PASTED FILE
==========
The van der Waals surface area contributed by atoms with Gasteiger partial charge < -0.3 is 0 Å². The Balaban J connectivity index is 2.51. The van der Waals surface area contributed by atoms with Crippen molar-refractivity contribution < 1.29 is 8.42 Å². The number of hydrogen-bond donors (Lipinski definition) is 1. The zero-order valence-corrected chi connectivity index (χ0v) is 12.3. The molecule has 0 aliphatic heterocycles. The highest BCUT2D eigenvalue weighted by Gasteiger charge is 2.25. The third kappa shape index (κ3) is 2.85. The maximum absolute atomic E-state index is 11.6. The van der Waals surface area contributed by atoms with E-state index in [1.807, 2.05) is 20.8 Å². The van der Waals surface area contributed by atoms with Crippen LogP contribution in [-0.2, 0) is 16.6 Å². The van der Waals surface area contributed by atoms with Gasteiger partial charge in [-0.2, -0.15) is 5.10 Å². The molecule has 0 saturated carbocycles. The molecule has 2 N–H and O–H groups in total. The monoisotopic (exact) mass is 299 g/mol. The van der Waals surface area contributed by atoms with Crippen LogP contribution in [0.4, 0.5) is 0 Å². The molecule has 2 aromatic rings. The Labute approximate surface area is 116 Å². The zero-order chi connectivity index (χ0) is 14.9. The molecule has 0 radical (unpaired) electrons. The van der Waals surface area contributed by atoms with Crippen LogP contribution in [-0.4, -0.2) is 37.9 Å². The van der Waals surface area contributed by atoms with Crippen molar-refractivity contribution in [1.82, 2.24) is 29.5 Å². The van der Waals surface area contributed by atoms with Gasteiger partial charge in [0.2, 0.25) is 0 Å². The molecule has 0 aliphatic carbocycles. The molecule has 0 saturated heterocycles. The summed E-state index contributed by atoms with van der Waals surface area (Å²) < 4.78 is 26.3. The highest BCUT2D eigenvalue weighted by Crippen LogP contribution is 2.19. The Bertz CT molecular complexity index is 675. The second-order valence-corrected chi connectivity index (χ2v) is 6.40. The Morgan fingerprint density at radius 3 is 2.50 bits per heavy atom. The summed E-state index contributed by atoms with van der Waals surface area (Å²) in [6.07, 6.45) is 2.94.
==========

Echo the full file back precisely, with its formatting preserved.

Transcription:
The van der Waals surface area contributed by atoms with Gasteiger partial charge < -0.3 is 0 Å². The Balaban J connectivity index is 2.51. The van der Waals surface area contributed by atoms with Crippen molar-refractivity contribution < 1.29 is 8.42 Å². The number of hydrogen-bond donors (Lipinski definition) is 1. The zero-order valence-corrected chi connectivity index (χ0v) is 12.3. The molecule has 0 aliphatic heterocycles. The highest BCUT2D eigenvalue weighted by Gasteiger charge is 2.25. The third kappa shape index (κ3) is 2.85. The maximum absolute atomic E-state index is 11.6. The van der Waals surface area contributed by atoms with E-state index in [1.807, 2.05) is 20.8 Å². The van der Waals surface area contributed by atoms with Crippen LogP contribution in [-0.2, 0) is 16.6 Å². The van der Waals surface area contributed by atoms with Gasteiger partial charge in [-0.2, -0.15) is 5.10 Å². The molecule has 0 saturated carbocycles. The molecule has 2 N–H and O–H groups in total. The monoisotopic (exact) mass is 299 g/mol. The van der Waals surface area contributed by atoms with Crippen LogP contribution in [0.4, 0.5) is 0 Å². The molecule has 2 aromatic rings. The Labute approximate surface area is 116 Å². The zero-order chi connectivity index (χ0) is 14.9. The molecule has 0 radical (unpaired) electrons. The van der Waals surface area contributed by atoms with Crippen LogP contribution in [-0.4, -0.2) is 37.9 Å². The van der Waals surface area contributed by atoms with Crippen molar-refractivity contribution in [1.82, 2.24) is 29.5 Å². The van der Waals surface area contributed by atoms with Gasteiger partial charge in [0.2, 0.25) is 0 Å². The molecule has 0 aliphatic carbocycles. The molecule has 0 saturated heterocycles. The summed E-state index contributed by atoms with van der Waals surface area (Å²) < 4.78 is 26.3. The highest BCUT2D eigenvalue weighted by Crippen LogP contribution is 2.19. The Bertz CT molecular complexity index is 675. The second-order valence-corrected chi connectivity index (χ2v) is 6.40. The Morgan fingerprint density at radius 3 is 2.50 bits per heavy atom. The summed E-state index contributed by atoms with van der Waals surface area (Å²) in [6.07, 6.45) is 2.94.